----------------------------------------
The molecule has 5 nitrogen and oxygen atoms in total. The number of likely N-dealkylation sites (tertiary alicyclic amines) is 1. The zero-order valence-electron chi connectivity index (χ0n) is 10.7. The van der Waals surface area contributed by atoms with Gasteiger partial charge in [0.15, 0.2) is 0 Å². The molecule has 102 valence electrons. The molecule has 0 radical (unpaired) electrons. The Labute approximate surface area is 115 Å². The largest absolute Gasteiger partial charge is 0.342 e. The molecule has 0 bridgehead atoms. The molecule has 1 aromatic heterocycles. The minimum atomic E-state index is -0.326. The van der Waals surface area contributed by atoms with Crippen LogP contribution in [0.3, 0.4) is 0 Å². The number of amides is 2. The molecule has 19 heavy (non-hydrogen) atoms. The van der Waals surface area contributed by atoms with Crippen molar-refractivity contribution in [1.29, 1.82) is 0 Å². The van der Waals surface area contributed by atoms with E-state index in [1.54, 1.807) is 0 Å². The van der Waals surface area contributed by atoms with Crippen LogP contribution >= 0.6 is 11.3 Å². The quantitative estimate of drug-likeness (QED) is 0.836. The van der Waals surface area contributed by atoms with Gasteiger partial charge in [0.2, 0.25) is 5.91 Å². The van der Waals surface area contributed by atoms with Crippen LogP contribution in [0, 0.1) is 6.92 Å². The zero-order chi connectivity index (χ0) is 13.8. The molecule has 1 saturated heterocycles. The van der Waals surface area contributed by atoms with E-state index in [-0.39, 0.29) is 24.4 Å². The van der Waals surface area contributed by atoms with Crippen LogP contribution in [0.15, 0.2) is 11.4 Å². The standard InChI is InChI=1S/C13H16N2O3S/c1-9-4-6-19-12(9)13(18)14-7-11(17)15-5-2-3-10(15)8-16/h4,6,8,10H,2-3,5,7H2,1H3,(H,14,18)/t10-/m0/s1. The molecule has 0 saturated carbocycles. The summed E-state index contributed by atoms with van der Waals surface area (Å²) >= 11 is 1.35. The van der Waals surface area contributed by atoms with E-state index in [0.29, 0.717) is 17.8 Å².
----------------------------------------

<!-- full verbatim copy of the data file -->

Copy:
The molecule has 5 nitrogen and oxygen atoms in total. The number of likely N-dealkylation sites (tertiary alicyclic amines) is 1. The zero-order valence-electron chi connectivity index (χ0n) is 10.7. The van der Waals surface area contributed by atoms with Gasteiger partial charge in [0.15, 0.2) is 0 Å². The molecule has 102 valence electrons. The molecule has 0 radical (unpaired) electrons. The Labute approximate surface area is 115 Å². The largest absolute Gasteiger partial charge is 0.342 e. The molecule has 0 bridgehead atoms. The molecule has 1 aromatic heterocycles. The minimum atomic E-state index is -0.326. The van der Waals surface area contributed by atoms with Crippen LogP contribution in [0.3, 0.4) is 0 Å². The number of amides is 2. The molecule has 19 heavy (non-hydrogen) atoms. The van der Waals surface area contributed by atoms with Crippen molar-refractivity contribution in [1.29, 1.82) is 0 Å². The van der Waals surface area contributed by atoms with E-state index in [1.54, 1.807) is 0 Å². The van der Waals surface area contributed by atoms with Crippen LogP contribution >= 0.6 is 11.3 Å². The quantitative estimate of drug-likeness (QED) is 0.836. The van der Waals surface area contributed by atoms with Gasteiger partial charge in [0.2, 0.25) is 5.91 Å². The van der Waals surface area contributed by atoms with Crippen LogP contribution in [0, 0.1) is 6.92 Å². The zero-order chi connectivity index (χ0) is 13.8. The molecule has 1 saturated heterocycles. The van der Waals surface area contributed by atoms with E-state index in [-0.39, 0.29) is 24.4 Å². The van der Waals surface area contributed by atoms with Crippen LogP contribution in [0.15, 0.2) is 11.4 Å². The standard InChI is InChI=1S/C13H16N2O3S/c1-9-4-6-19-12(9)13(18)14-7-11(17)15-5-2-3-10(15)8-16/h4,6,8,10H,2-3,5,7H2,1H3,(H,14,18)/t10-/m0/s1. The molecule has 0 saturated carbocycles. The summed E-state index contributed by atoms with van der Waals surface area (Å²) >= 11 is 1.35. The van der Waals surface area contributed by atoms with E-state index in [0.29, 0.717) is 17.8 Å².